“To me, you don’t have to know music theory to convey an emotion. There are lots of instances of this! A well-crafted song might be from someone who knows music theory inside and out and knows how to express themselves through those parameters, but I don’t necessarily think that it is as important as people say it is when you are starting out, and I can relate, and experience has confirmed that with me, because that was my suspicion when I was younger.
“I knew the blues scale, and I had someone write down a bunch of scales, like Phrygian, and all those different ones, and I would play them a little bit but I didn’t really care about the names of them, or I just knew that this scale kind feels exotic to me, or this one, the harmonic minor, is sad, and major is happy! That was all I needed to know.
“I think I do have a basic grasp, or a pretty good grasp, of music theory now, and it’s just because I know it from playing so much, and playing other people’s songs so much. Like, a lot of times I don’t know the names of things, but I understand it, y’know, I understand the relationship between the chords or the notes.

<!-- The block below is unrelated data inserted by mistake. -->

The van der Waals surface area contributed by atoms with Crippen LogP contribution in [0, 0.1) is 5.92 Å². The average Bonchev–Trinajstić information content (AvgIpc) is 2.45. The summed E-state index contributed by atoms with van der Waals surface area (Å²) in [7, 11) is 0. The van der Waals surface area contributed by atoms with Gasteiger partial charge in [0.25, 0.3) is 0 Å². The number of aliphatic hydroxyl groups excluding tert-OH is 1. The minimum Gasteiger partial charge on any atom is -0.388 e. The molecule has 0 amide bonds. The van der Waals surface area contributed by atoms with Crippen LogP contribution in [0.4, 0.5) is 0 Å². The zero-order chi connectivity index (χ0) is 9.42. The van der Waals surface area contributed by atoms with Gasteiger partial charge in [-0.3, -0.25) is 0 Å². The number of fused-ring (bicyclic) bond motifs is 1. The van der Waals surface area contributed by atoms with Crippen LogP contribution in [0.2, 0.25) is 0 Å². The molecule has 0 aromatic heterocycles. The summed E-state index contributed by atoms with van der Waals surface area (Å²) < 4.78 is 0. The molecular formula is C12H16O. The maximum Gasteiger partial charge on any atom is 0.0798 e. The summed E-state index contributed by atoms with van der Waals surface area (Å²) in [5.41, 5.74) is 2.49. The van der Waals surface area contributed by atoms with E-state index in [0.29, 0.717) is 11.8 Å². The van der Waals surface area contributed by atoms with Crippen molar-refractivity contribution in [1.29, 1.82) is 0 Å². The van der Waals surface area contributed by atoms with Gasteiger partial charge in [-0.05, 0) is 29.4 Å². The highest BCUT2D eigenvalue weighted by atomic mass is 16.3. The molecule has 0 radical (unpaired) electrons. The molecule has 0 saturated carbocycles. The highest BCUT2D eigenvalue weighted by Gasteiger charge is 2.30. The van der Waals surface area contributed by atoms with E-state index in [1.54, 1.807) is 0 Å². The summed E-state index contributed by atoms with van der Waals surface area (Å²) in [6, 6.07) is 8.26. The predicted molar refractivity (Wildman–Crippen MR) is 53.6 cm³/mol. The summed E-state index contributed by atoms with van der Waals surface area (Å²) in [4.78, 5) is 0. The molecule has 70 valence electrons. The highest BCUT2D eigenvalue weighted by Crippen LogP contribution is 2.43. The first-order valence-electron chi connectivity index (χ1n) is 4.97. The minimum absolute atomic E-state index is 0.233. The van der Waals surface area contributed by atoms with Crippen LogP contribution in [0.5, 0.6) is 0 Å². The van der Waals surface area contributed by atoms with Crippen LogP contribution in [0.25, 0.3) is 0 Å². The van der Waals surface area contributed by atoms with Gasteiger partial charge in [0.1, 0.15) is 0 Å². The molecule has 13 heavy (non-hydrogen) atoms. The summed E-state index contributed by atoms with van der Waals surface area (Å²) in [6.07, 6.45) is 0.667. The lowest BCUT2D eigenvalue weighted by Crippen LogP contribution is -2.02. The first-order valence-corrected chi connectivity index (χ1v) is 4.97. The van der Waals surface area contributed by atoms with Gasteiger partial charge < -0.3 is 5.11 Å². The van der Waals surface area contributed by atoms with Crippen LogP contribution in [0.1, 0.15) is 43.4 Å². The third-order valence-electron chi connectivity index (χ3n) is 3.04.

“So that’s my first one: don’t worry about music theory. You don’t have to know the name Mixolydian or Phrygian to know the gist of it, and that leads me to the second one.”
2. Practise soloing in different scales
“Regardless of whether you know the names or not, you can give them your own names. I don’t think the names are that important, but you should practise soloing in different scales, maybe ones that are not familiar to you, but they don’t have to be ones that are even taught to you.
“You can make up your own scales, or have your own tuning so you have to invent your own scales. The more you can mess with it, or try doing the wrong thing – shit! I just gave away the fifth one! – is better. So I guess it is good to practise, it is good to challenge yourself, but you could be practising stuff that you yourself have invented. It doesn’t have to be somebody else’s song or solo or whatever.